Bachelor of Science in Engineering
Engineering Physics is the interdisciplinary study of engineering and physics with a particular emphasis on solving complex, real-world problems. The engineering physics curriculum includes an emphasis on engineering design, much like any engineering program, while also including more advanced physics than a typical engineering degree. Engineering physics graduates are well suited to applying state-of-the-art technologies to problems in engineering design and manufacturing where established approaches are insufficient. Graduates of engineering physics typically work in high-tech, industrial, and manufacturing settings on teams with other engineers, scientists, engineering technologists, and management to solve real-world design and implementation problems.
The Engineering Physics major will create students who:
- Understand the fundamental areas of engineering physics (mechanics, thermodynamics, circuits and networks, and materials).
- Can apply the techniques of design, analysis and synthesis, data reduction, and computing.
- Are able to contribute in a meaningful way to the design process.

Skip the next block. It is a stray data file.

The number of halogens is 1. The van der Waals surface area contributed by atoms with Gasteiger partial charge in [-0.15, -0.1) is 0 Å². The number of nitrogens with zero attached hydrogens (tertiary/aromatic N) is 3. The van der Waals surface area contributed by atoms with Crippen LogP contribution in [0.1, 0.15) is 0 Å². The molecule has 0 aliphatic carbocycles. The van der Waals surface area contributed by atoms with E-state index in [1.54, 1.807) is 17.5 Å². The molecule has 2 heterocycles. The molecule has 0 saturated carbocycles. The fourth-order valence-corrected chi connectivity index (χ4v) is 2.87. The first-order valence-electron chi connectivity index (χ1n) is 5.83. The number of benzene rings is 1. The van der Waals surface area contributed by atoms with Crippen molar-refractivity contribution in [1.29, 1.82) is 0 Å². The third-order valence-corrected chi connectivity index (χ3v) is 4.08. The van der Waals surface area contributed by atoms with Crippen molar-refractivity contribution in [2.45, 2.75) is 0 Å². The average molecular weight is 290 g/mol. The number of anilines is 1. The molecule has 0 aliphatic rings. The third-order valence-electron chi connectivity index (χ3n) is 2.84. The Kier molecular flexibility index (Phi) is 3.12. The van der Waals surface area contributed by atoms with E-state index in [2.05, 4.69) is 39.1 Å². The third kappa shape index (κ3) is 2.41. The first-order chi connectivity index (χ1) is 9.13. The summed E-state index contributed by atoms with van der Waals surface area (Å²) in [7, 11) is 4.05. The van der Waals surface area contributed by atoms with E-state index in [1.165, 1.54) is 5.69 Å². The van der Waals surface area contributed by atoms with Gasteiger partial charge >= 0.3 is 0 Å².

- Can communicate technical ideas.
- Learn new things.
- Can function in an engineering capacity both individually and on teams.
After graduation, Engineering Physics graduates will use these skills to secure a related professional position or to pursue advanced studies.
- An ability to identify, formulate, and solve engineering problems by applying principles of engineering, science, and mathematics.
- An ability to apply engineering design to produce solutions that meet specified needs with consideration of public health, safety, and welfare, as well as global, cultural, social, environmental, and economic factors.
- An ability to communicate effectively with a range of audiences.
- An ability to recognize ethical and professional responsibilities in engineering situations and make informed judgments, which must consider the impact of engineering solutions in global, economic, environmental, and societal contexts.
- An ability to function effectively on a team whose members together provide leadership, create a collaborative and inclusive environment, establish goals, plan tasks, and meet objectives.
- An ability to develop and conduct appropriate experimentation, analyze and interpret data, and use engineering judgment to draw conclusions.
- An ability to acquire and apply new knowledge as needed, using appropriate learning strategies.
- An ability to use computational techniques to model and solve non-analytic problems.
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